Naomi: Increasing your fibre intake through vegetables is absolutely key to increasing your healthy bacteria level. The other thing with that as well, if we just go a little bit further down the test results, we’re now looking at yeasts. Yeast is a certain type of fungus and everyone will have like a low level of yeast within the gut, but that’s on a low level. What happens is the bacteria produce a certain acidic environment that the yeast can’t grow in very well. By having a healthy level of bacteria, it helps to down-regulate the yeast overgrowth. Whereas what we’re seeing in your stool analysis is that we’re seeing quite a high level of yeast, and I would expect to see that with a low level of healthy bacteria anyway. So what we need to do is just increase the healthy bacteria and then the yeast will drop off; it’s just a balance, really.

Darren: Yeah, and that would make sense. Whilst I said that I don’t necessarily have any health symptoms. One thing that I do notice that if I eat something which is out of the ordinary of my diet and which I would deem to be unhealthy, for example, if I was to have an alcoholic drink or if I was to have maybe an Indian takeaway that was quite spicy, it does feel like my gut starts to ferment stuff that’s in my stomach, because I’m just full of gas. Is there any correlation between that? Between what you’ve just said and what I’ve said around eating something out of ordinary in my diet?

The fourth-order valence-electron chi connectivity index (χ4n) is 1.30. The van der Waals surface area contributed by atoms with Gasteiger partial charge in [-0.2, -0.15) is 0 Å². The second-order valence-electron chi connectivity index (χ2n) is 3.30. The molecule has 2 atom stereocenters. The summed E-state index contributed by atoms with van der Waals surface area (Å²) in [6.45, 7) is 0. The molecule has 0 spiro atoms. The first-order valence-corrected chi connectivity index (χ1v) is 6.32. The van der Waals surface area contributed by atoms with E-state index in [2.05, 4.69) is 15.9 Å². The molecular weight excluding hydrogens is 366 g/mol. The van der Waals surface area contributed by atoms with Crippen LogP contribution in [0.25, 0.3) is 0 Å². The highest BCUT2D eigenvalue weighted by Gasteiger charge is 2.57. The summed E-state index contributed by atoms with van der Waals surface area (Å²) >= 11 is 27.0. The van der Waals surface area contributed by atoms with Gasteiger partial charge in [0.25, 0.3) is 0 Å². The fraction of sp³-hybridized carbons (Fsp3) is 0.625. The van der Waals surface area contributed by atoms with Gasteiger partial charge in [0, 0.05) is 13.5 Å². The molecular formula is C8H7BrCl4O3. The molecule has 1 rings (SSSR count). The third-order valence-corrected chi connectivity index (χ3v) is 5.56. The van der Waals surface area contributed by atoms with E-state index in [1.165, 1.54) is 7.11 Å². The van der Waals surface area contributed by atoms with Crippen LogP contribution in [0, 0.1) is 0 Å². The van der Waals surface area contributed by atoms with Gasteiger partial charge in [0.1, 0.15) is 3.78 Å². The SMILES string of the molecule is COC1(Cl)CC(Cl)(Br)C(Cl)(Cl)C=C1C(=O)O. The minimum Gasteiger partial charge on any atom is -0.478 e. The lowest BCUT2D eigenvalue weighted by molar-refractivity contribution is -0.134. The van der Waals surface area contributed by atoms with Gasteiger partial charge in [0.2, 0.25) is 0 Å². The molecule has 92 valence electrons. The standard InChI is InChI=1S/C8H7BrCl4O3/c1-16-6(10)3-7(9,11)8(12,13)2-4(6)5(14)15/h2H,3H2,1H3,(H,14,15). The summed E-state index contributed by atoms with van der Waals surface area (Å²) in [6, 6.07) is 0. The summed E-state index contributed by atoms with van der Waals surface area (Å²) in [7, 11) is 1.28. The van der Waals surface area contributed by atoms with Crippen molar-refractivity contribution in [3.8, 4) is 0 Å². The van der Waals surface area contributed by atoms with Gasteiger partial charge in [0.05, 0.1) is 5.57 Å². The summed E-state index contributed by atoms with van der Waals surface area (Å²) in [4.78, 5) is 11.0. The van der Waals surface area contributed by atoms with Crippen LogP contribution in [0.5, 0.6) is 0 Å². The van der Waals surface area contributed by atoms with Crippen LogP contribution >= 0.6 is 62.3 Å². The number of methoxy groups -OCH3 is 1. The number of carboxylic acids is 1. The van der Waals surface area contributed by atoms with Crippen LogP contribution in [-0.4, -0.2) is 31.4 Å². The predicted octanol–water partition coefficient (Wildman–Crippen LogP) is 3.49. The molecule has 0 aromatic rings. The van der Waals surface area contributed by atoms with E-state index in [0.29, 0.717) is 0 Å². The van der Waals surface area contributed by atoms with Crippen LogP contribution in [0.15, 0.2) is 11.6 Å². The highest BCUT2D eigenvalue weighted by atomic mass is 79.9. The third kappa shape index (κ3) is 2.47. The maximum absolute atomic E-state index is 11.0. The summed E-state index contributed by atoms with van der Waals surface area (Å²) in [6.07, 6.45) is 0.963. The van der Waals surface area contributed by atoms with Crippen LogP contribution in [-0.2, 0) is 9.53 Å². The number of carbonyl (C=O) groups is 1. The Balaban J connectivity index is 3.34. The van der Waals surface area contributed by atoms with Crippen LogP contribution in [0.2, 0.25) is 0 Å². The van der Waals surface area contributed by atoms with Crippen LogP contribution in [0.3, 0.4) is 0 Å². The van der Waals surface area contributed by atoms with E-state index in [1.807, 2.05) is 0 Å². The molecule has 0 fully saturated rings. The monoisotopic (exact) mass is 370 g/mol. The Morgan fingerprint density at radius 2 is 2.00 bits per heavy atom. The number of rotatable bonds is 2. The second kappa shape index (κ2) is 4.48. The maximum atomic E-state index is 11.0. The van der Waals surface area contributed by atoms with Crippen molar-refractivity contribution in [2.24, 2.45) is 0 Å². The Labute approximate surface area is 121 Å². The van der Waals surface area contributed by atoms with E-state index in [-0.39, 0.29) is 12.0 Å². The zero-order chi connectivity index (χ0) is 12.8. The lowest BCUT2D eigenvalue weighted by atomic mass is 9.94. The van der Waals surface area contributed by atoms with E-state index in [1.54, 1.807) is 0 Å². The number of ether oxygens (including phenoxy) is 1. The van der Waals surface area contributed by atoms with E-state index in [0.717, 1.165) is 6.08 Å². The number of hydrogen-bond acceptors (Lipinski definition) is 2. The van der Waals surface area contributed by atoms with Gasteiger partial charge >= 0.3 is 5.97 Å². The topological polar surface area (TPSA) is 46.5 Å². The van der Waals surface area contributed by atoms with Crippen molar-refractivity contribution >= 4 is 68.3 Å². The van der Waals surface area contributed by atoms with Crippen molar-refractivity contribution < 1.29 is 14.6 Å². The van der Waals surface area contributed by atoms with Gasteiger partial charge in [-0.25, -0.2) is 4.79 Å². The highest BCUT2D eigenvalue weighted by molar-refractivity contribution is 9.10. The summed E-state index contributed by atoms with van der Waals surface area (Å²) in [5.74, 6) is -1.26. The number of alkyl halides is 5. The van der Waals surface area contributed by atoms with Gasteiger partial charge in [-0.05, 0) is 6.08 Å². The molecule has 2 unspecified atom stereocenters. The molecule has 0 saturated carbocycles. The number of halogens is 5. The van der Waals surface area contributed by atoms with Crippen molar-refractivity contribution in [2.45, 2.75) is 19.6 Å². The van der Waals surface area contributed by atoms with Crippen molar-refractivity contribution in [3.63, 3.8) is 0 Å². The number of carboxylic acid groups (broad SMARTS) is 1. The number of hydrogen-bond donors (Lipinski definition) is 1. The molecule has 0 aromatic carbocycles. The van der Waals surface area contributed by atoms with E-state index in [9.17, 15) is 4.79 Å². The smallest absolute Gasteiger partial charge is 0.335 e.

Naomi: Yeah. Some people have food sensitivities. Milk is a classic; some people can’t tolerate milk and it can make them gassy and bloated, but from what you’ve just said, and with the yeast in mind, absolutely. The yeast will feed off the food that you eat and as a by-product, they produce gas. It can make you feel quite bloated and it can make you feel gassy from either end. So, absolutely, that is very common with yeast overgrowth.

Darren: All right. So I need to get some better bacteria into my stomach, into my diet. We’ve talked about fibre but fibre is different to bacteria as far as I understand it. Is it or is it not?

Naomi: It is different. The fibre is something which we call prebiotic. Prebiotic is basically just food for the bacteria. Bacteria supplementation is called a probiotic. That is the actual bacteria, the probiotic, and then prebiotic is the food for it.

Darren: In the general food industry or advertising and stuff like that, you always see these things kind of like Yacon and all that kind of stuff. Is that what you mean or is that just a manufactured, not-that-great option?

Naomi: Yes. Yacon will contain a certain amount of probiotics, so it’s a certain amount of healthy bacteria but it’s at such a low level. You’re actually better to have something like make your own kefir. You can buy kefir or have other fermented foods such as sauerkraut. Kimchi as well is really great; that’s a spicy Korean fermented vegetable. These are ways you can increase your healthy bacteria just through your diet. There’s also a drink called kombucha which is a fizzy fermented tea and that contains lots of healthy bacteria.

There’s great ways of getting healthy bacteria in through the diet. That coupled with eating lots of fibre will help the bacteria to grow on their own. Even if you’re just having fibre through all your different coloured vegetables, and you’re not having any funky foods such as sauerkraut and kimchi and stuff or kombucha, you’re just having lots of different vegetables; that alone will repopulate your gut bacteria.